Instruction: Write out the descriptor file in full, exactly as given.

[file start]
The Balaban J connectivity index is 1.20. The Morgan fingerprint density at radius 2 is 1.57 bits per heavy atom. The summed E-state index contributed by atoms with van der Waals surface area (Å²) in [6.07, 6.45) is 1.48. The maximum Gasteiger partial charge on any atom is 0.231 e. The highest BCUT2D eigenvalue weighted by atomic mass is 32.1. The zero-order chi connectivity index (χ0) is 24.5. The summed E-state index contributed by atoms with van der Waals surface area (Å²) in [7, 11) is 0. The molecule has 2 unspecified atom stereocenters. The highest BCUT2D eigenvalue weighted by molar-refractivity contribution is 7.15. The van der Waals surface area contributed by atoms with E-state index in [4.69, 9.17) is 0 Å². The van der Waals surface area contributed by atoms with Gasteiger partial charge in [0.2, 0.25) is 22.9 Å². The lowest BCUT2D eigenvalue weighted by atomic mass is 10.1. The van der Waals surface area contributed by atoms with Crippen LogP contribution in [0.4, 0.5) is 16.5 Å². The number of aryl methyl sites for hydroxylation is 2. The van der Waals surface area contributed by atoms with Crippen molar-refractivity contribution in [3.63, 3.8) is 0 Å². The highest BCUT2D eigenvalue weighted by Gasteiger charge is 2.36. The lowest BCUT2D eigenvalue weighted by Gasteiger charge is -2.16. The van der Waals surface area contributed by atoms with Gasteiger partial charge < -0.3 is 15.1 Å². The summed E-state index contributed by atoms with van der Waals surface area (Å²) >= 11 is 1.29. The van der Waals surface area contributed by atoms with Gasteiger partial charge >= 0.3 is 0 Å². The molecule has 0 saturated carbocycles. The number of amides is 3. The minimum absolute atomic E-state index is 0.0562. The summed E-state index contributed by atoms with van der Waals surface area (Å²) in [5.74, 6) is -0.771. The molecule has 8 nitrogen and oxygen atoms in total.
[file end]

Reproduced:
The Balaban J connectivity index is 1.20. The Morgan fingerprint density at radius 2 is 1.57 bits per heavy atom. The summed E-state index contributed by atoms with van der Waals surface area (Å²) in [6.07, 6.45) is 1.48. The maximum Gasteiger partial charge on any atom is 0.231 e. The highest BCUT2D eigenvalue weighted by atomic mass is 32.1. The zero-order chi connectivity index (χ0) is 24.5. The summed E-state index contributed by atoms with van der Waals surface area (Å²) in [7, 11) is 0. The molecule has 2 unspecified atom stereocenters. The highest BCUT2D eigenvalue weighted by molar-refractivity contribution is 7.15. The van der Waals surface area contributed by atoms with E-state index in [4.69, 9.17) is 0 Å². The van der Waals surface area contributed by atoms with Gasteiger partial charge in [0.2, 0.25) is 22.9 Å². The lowest BCUT2D eigenvalue weighted by atomic mass is 10.1. The van der Waals surface area contributed by atoms with Crippen LogP contribution in [0.4, 0.5) is 16.5 Å². The number of aryl methyl sites for hydroxylation is 2. The van der Waals surface area contributed by atoms with Crippen molar-refractivity contribution in [3.63, 3.8) is 0 Å². The highest BCUT2D eigenvalue weighted by Gasteiger charge is 2.36. The lowest BCUT2D eigenvalue weighted by Gasteiger charge is -2.16. The van der Waals surface area contributed by atoms with Gasteiger partial charge < -0.3 is 15.1 Å². The summed E-state index contributed by atoms with van der Waals surface area (Å²) >= 11 is 1.29. The van der Waals surface area contributed by atoms with Gasteiger partial charge >= 0.3 is 0 Å². The molecule has 0 saturated carbocycles. The number of amides is 3. The minimum absolute atomic E-state index is 0.0562. The summed E-state index contributed by atoms with van der Waals surface area (Å²) in [5.74, 6) is -0.771. The molecule has 8 nitrogen and oxygen atoms in total.